Gypsy Basket-makers are leaving their trade

by Michael Smith (Veshengro)

Aydin, Turkey - The basket-makers living in Ilicabasi in Aydin, pointed out that they are being forced to leave their trade as they cannot compete against baskets and plastic products from China and elsewhere.

The Romanies living in Ilicabasi, explained that they have competed against plastic products before to trying to keep their trade alive, but now, as the Chinese products are commonly sold in all bazaars, their basket-making trade is being all but destroyed.

The basket-maker Rom are extremely concerned that can no longer even earn enough money to live let alone make some profit.

The basketry is the most popular characteristic trade of the Gipsies in that region, but now it is being destroyed by the introduction of cheap and nasty Chinese products, including woven baskets and not just plastic products.

First it was the advent of the use of the plastic baskets that began forving the basket-maker Rom out of the market and now all of it is being displaced by the cheap and nasty Chinese products. The basket-makers cannot compete even if all of them work all day every day.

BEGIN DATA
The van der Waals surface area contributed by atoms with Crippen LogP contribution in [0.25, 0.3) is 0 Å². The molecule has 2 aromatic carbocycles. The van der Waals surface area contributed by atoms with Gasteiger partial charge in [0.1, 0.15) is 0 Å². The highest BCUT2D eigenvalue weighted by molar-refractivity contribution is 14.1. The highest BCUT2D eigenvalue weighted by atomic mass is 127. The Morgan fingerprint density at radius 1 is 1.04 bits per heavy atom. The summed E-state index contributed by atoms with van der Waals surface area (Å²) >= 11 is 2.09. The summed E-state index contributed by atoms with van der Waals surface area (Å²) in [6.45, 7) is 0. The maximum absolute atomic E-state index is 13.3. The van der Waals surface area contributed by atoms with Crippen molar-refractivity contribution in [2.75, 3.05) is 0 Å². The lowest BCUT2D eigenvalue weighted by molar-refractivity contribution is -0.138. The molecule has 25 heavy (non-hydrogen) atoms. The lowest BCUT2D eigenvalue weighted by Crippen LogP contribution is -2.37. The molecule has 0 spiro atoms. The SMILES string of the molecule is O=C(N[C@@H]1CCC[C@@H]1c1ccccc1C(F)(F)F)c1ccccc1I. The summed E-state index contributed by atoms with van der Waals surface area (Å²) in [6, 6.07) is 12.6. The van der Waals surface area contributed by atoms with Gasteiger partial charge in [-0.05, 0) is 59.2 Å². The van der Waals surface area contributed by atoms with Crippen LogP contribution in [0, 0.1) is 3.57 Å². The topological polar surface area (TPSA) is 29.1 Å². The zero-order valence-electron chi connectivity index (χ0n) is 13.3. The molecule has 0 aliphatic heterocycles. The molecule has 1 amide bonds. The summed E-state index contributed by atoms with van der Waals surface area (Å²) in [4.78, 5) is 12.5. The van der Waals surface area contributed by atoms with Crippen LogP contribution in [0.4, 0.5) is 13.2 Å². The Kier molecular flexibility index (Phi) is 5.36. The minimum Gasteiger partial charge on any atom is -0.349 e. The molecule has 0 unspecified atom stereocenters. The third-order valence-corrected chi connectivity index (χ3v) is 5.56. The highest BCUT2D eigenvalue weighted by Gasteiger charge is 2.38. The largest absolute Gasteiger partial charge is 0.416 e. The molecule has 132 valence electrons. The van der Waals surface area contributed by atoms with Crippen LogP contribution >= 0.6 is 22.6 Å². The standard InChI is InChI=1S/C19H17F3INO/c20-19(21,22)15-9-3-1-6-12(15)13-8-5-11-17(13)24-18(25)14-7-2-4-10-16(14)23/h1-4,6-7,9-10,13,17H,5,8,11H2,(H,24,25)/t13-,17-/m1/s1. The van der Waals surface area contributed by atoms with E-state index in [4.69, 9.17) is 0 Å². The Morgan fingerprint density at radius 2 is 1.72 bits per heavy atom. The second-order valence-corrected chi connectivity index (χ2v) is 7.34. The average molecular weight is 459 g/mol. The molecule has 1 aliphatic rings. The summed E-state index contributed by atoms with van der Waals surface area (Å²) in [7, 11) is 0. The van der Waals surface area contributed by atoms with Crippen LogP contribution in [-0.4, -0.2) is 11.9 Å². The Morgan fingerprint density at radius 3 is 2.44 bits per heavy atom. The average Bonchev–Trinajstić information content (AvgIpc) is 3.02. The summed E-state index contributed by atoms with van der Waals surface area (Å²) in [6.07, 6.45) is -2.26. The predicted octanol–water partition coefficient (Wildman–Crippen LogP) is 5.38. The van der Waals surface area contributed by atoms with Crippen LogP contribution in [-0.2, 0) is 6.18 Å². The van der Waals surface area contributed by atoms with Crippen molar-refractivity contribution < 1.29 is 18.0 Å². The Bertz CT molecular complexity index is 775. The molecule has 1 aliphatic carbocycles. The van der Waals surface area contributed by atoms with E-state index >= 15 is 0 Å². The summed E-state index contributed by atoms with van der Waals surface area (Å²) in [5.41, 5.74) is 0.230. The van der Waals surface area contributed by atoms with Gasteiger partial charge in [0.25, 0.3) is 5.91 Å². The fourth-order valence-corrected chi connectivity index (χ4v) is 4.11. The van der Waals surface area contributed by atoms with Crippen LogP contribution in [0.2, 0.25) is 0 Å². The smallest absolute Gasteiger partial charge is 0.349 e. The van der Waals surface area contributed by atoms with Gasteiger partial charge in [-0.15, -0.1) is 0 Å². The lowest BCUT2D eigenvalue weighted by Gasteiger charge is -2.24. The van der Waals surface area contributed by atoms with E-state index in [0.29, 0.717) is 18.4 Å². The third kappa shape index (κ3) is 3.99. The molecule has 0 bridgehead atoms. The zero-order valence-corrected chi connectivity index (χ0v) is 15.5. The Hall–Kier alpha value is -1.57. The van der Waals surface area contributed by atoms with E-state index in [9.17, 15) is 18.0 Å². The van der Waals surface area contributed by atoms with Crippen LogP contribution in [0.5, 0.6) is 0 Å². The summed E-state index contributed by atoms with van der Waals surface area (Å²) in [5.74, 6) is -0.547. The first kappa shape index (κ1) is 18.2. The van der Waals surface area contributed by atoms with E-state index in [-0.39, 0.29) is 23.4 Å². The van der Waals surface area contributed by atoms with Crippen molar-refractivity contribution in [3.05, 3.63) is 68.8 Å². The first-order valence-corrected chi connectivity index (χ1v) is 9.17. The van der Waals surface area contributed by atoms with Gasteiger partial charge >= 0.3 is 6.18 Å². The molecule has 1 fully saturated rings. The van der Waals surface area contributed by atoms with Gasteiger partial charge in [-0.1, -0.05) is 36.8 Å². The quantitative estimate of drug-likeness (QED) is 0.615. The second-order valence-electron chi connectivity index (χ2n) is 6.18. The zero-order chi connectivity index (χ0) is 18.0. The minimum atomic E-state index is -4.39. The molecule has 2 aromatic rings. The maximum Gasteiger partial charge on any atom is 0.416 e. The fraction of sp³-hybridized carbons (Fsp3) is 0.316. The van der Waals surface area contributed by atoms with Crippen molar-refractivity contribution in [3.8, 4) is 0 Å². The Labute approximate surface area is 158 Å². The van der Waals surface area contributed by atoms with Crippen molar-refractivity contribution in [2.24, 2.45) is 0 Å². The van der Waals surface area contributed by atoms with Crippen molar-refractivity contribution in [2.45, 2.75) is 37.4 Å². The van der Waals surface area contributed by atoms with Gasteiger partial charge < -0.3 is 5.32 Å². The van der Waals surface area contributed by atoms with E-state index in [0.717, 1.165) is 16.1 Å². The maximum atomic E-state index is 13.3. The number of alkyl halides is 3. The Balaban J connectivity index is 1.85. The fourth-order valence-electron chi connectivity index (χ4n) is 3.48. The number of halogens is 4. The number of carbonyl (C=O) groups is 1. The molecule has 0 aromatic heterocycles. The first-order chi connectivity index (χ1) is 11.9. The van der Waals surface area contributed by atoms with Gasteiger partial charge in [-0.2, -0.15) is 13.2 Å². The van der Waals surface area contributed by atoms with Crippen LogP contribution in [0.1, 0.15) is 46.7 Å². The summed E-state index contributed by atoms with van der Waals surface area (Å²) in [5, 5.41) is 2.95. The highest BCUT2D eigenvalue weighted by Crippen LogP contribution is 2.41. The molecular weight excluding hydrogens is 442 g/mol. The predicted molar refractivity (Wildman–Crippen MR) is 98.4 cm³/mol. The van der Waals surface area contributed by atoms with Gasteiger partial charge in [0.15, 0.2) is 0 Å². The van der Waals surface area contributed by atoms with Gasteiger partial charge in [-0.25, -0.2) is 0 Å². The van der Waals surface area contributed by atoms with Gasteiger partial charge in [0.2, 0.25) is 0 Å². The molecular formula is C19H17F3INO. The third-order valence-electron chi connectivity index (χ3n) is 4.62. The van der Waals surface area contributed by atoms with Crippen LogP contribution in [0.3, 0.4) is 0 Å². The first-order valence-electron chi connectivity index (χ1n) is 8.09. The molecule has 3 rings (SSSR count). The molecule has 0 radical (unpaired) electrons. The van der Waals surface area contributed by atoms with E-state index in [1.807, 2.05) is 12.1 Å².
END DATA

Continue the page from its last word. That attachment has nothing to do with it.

One of the basket-makers, Ceylan Aydeniz, explained that formerly they were only making baskets to earn their living and it was enough for them but now, even they have to have lots of different trades and jobs besides making baskets, they are at the point of losing their traditional life and trades.

He said : “People used to buy handmade baskets before, but now they are preferring cheap and nasty Chinese plastic baskets. As you know, plastics are either very harmful for human health or dangerous for environment.”

And one must say that he is not wrong there in his assumption as to plastics, especially when they come from China and that also might apply to woven baskets that are imported from that country. The manufacturing process in China use stuffs that would not be permitted in Europe, for instance, as we have seen with the lead in paints on toys, etc.

Maybe, just maybe, there could be a field here for a Fairtrade operation, bringing such Romani produced handmade wares out of Turkey to the rest of the world.

It is clear also that the Romani folks over there in Turkey – as everywhere – cannot always think that they can continue with their old ways in this modern world. Adaption is necessary, and this includes education in many areas. However, such crafts, made from natural materials, should be encouraged and supported and ways should – nay must – be found to do just that. It is being done for Africans and other peoples; why not for the Gypsy and his crafts and trades?

© 2009